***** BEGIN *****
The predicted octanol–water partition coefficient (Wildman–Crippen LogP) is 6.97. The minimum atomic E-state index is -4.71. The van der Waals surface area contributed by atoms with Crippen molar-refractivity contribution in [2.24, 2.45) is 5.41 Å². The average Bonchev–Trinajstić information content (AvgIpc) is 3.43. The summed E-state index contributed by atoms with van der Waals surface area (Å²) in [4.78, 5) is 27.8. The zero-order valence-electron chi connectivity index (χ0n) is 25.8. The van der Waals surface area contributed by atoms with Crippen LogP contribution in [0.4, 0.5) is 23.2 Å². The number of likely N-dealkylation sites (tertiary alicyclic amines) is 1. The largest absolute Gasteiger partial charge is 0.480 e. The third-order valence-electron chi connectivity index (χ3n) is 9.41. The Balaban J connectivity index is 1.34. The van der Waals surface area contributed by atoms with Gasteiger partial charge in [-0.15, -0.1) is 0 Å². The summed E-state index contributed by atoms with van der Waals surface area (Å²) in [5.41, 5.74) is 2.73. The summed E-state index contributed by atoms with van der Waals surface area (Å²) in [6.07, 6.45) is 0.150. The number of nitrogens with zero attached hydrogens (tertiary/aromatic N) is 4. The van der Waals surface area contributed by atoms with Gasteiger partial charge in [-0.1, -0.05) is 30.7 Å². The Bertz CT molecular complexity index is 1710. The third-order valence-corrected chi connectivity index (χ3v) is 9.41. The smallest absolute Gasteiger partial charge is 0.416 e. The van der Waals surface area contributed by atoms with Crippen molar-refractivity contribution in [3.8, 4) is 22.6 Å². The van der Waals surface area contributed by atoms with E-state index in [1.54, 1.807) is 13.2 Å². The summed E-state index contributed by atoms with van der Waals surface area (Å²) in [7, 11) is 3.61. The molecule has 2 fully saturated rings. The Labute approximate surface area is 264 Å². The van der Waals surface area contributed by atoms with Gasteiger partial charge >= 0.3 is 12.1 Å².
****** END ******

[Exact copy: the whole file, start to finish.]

The predicted octanol–water partition coefficient (Wildman–Crippen LogP) is 6.97. The minimum atomic E-state index is -4.71. The van der Waals surface area contributed by atoms with Crippen molar-refractivity contribution in [2.24, 2.45) is 5.41 Å². The average Bonchev–Trinajstić information content (AvgIpc) is 3.43. The summed E-state index contributed by atoms with van der Waals surface area (Å²) in [4.78, 5) is 27.8. The zero-order valence-electron chi connectivity index (χ0n) is 25.8. The van der Waals surface area contributed by atoms with Crippen LogP contribution in [0.4, 0.5) is 23.2 Å². The number of likely N-dealkylation sites (tertiary alicyclic amines) is 1. The largest absolute Gasteiger partial charge is 0.480 e. The third-order valence-electron chi connectivity index (χ3n) is 9.41. The Balaban J connectivity index is 1.34. The van der Waals surface area contributed by atoms with Gasteiger partial charge in [-0.15, -0.1) is 0 Å². The summed E-state index contributed by atoms with van der Waals surface area (Å²) in [5.41, 5.74) is 2.73. The summed E-state index contributed by atoms with van der Waals surface area (Å²) in [6.07, 6.45) is 0.150. The number of nitrogens with zero attached hydrogens (tertiary/aromatic N) is 4. The van der Waals surface area contributed by atoms with Gasteiger partial charge in [-0.1, -0.05) is 30.7 Å². The Bertz CT molecular complexity index is 1710. The third-order valence-corrected chi connectivity index (χ3v) is 9.41. The smallest absolute Gasteiger partial charge is 0.416 e. The van der Waals surface area contributed by atoms with Crippen molar-refractivity contribution in [3.8, 4) is 22.6 Å². The van der Waals surface area contributed by atoms with E-state index in [1.54, 1.807) is 13.2 Å². The summed E-state index contributed by atoms with van der Waals surface area (Å²) in [7, 11) is 3.61. The molecule has 2 fully saturated rings. The Labute approximate surface area is 264 Å². The van der Waals surface area contributed by atoms with Gasteiger partial charge >= 0.3 is 12.1 Å².